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A Day in the Life of a Young Amish Mom - Christian Homeschooling, Home Education

A Day in the Life of a Young Amish Mom

  • Liz Lane TOS Magazine Contributor
  • 2013 8 Aug
  • COMMENTS
A Day in the Life of a Young Amish Mom

As I came to the end of the half-hour drive to Rachel’s home, it became easy to understand why many generations ago settlers had named this area “Paradise.” The hills, fields, woods, and spectacular views of the mountains in the distance enable this town to live up to its name.

When I arrived, Rachel’s home radiated peace. Her gentle way with her children, the absence of television noise and electronic chatter, the smiles from her children, and the breezes that greeted us on the deck (overlooking that beautiful view of Paradise) as we settled down to visit, all contributed to the peace of her home. However, none contributed to the peace of her home as much as her warm hospitality and the peace that shone from her countenance. 

Liz: Rachel, thanks so much for allowing us to peek into your life. I have always loved to talk with other mothers and share ideas. It is so encouraging. I think others will appreciate learning about your life as a young, 30-something Amish mother. How many generations ago did your family arrive in Lancaster County?

Rachel: My family goes back five generations, and my husband’s family goes back four generations.

Liz: How many children do you have?

Rachel: Five. They are 13 (son), 11 (daughter), 8 (son), 5 (daughter), and 2 (son) years old.

Liz: What time does your day usually begin?

Rachel: My husband, Junior, wakes up at 5:00 a.m., gets dressed, and wakes me. We pray, and then I head to the kitchen to pack his lunch and make his breakfast. He reads a devotional and we talk about plans for the day.

If I have a busy day planned, I’ll throw in some laundry right away. Junior leaves at 6:00 a.m. Sometimes I’ll catch a nap before the kids wake up. The kids usually start waking up around 7:00 a.m. On school days, we have breakfast and make lunches, and then each child gets ready for school.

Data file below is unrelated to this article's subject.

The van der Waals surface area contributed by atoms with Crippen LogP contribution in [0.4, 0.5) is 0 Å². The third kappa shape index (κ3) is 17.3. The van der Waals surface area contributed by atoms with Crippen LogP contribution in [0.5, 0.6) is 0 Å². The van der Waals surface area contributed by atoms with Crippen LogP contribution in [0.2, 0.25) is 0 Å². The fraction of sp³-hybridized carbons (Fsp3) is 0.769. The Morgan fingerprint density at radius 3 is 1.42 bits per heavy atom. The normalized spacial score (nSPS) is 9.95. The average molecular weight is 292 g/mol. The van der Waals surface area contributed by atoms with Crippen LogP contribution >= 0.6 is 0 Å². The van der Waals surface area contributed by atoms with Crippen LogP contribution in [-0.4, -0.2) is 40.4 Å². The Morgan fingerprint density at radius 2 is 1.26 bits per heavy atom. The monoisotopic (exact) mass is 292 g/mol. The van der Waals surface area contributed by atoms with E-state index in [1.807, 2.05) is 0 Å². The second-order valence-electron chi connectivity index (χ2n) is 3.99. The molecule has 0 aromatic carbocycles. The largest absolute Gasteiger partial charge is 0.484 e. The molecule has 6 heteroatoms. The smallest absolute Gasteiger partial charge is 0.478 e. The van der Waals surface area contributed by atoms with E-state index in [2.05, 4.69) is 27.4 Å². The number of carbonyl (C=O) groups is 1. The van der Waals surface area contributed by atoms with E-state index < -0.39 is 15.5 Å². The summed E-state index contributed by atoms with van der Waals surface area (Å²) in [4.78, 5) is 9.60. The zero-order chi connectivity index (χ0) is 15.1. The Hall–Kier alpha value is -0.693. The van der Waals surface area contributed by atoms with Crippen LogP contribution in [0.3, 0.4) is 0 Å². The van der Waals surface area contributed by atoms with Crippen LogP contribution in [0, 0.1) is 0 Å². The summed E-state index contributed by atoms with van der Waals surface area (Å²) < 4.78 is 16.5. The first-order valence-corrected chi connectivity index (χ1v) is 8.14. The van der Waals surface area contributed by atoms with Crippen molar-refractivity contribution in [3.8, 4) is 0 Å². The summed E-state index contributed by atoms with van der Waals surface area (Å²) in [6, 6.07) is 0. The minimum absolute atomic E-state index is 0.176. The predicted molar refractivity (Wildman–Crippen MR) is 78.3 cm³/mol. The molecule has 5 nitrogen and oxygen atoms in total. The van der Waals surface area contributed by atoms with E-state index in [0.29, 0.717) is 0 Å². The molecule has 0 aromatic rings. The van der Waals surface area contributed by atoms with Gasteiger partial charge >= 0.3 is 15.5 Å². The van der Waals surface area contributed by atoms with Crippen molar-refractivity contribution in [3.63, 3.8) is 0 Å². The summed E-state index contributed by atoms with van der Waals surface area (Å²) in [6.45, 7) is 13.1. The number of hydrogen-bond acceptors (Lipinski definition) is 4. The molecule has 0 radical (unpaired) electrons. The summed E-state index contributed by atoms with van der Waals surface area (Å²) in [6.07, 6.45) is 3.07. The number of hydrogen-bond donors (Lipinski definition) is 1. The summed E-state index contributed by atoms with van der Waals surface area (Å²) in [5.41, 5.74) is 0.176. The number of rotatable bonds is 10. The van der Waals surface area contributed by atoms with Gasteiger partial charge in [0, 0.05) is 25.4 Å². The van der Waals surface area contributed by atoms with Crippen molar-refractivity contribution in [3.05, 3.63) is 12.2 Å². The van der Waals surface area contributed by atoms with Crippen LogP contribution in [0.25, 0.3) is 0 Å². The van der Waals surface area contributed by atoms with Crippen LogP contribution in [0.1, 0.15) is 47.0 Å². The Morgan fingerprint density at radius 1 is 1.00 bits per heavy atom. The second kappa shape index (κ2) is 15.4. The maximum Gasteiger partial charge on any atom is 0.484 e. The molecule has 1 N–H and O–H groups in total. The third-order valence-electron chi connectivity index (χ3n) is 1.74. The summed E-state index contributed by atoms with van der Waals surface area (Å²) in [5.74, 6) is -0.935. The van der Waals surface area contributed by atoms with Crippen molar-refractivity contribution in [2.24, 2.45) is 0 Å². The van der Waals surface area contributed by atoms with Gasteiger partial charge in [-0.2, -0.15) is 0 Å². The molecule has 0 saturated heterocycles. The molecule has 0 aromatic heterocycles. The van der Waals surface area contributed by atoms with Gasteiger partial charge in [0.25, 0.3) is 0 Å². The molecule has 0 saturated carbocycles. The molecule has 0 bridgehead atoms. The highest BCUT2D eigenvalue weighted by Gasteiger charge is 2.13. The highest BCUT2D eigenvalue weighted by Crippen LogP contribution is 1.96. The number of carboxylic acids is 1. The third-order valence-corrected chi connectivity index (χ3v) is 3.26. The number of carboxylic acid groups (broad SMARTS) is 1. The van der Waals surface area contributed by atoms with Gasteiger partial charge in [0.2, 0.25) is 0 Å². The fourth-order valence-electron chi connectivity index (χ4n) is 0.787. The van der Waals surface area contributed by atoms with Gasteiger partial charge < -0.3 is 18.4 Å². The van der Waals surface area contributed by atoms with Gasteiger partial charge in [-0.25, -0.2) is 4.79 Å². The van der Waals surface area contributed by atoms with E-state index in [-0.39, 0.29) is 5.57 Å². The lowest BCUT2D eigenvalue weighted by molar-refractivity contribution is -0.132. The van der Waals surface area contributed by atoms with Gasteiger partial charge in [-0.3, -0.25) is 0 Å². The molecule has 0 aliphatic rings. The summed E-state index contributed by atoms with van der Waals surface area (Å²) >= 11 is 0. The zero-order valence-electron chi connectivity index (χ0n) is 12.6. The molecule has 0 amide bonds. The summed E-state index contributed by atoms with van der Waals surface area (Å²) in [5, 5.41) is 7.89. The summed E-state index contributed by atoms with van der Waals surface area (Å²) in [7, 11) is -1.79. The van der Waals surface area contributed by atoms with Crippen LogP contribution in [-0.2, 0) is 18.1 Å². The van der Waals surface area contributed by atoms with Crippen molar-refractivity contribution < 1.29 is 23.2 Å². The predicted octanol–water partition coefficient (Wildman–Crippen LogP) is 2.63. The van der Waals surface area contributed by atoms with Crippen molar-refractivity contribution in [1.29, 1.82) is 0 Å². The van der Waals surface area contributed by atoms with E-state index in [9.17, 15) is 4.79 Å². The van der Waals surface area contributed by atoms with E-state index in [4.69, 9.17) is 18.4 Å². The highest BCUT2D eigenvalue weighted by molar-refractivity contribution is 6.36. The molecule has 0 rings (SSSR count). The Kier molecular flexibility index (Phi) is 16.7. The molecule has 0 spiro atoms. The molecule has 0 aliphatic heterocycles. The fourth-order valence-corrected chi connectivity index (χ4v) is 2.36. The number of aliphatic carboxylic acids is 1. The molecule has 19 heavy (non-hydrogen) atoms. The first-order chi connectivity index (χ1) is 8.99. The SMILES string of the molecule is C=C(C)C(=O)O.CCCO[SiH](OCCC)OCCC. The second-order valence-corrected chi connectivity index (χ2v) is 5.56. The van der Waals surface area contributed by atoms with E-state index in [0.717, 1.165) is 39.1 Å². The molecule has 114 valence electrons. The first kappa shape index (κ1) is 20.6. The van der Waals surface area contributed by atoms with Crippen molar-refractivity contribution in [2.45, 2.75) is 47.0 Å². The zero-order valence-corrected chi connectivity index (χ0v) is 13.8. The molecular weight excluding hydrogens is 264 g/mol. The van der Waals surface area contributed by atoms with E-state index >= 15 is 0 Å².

When they leave I usually have some quiet time and/or time with Emmy (5) and Caleb (2). In the summer I can get quiet time any time during the day. I love to read, and my kids have grown up with that and kind of actually enjoy it when I lounge around! (Now before you think Rachel lounges around a lot, let me say that I was amazed by her bedroom re-do for her two oldest boys and her re-painting of her kitchen cabinets!)

Liz: Can you use an alarm clock?

Rachel: We use my husband’s cell phone alarm. He has a cell phone for his work as a builder.

Liz: How do you cook? What is a typical breakfast for your family?

Rachel: I use a gas cook stove. Scrambled eggs and toast or my country brunch casserole is a typical breakfast for us.

Liz: What do you usually make for lunch? Do you eat processed foods?

Rachel: It depends on how big a breakfast we had or if we’ve had snacks or not. We are big on Nature Valley granola bars, and I buy them by the case. Sometimes I use processed foods. I often make sandwiches and fruit for a great lunch without too much mess. Saving time and having less to clean up is important to me.

Liz: Do you have a dishwasher?

Rachel: We do not have a dishwasher, but my 11-year-old daughter does a great job! I do buy those super-thin paper plates at Costco, and we use them whenever we can.

Liz: How often do you go to Costco and how do you get there?

Rachel: I go to Costco about once a week. There is a woman I can call who will drive me there.

Liz: Where else do you shop for groceries?

Rachel: I go to BB’s, an Amish-run discount grocery store.

Liz: I love that place! I have been going there for years. Do you have to have someone drive you there?

Rachel: No, we can take the pony and cart to BB’s since it is only about 3 miles away. The kids love going out in the pony-drawn cart. We do that a lot in the summer but not so much in the winter.

Liz: How far can you go with the pony and cart?

Rachel: We can only go about 4 miles, but with the horse and buggy we can go about 10 miles. Sometimes I really wish I had a car! However, I can be impulsive, so if I had a car I might run around too much and waste time.

Liz: How do your children get to school?

Rachel: They walk.